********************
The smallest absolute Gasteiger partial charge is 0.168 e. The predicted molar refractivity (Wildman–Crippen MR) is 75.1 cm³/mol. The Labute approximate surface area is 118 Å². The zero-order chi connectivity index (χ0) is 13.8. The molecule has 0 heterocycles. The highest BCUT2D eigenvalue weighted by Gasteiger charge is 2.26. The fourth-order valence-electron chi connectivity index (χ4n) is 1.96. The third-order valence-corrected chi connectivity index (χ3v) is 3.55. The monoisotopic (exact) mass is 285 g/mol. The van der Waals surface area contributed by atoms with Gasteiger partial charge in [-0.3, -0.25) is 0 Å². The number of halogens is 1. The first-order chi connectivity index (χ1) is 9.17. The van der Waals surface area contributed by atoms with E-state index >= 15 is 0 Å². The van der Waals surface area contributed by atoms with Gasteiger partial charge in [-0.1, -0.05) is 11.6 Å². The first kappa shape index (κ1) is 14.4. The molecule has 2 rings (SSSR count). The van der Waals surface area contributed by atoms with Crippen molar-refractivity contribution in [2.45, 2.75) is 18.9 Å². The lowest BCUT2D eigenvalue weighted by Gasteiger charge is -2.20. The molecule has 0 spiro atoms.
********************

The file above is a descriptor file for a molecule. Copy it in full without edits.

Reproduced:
The smallest absolute Gasteiger partial charge is 0.168 e. The predicted molar refractivity (Wildman–Crippen MR) is 75.1 cm³/mol. The Labute approximate surface area is 118 Å². The zero-order chi connectivity index (χ0) is 13.8. The molecule has 0 heterocycles. The highest BCUT2D eigenvalue weighted by Gasteiger charge is 2.26. The fourth-order valence-electron chi connectivity index (χ4n) is 1.96. The third-order valence-corrected chi connectivity index (χ3v) is 3.55. The monoisotopic (exact) mass is 285 g/mol. The van der Waals surface area contributed by atoms with Gasteiger partial charge in [-0.3, -0.25) is 0 Å². The number of halogens is 1. The first-order chi connectivity index (χ1) is 9.17. The van der Waals surface area contributed by atoms with E-state index >= 15 is 0 Å². The van der Waals surface area contributed by atoms with Gasteiger partial charge in [-0.1, -0.05) is 11.6 Å². The first kappa shape index (κ1) is 14.4. The molecule has 2 rings (SSSR count). The van der Waals surface area contributed by atoms with Crippen molar-refractivity contribution in [2.45, 2.75) is 18.9 Å². The lowest BCUT2D eigenvalue weighted by Gasteiger charge is -2.20. The molecule has 0 spiro atoms.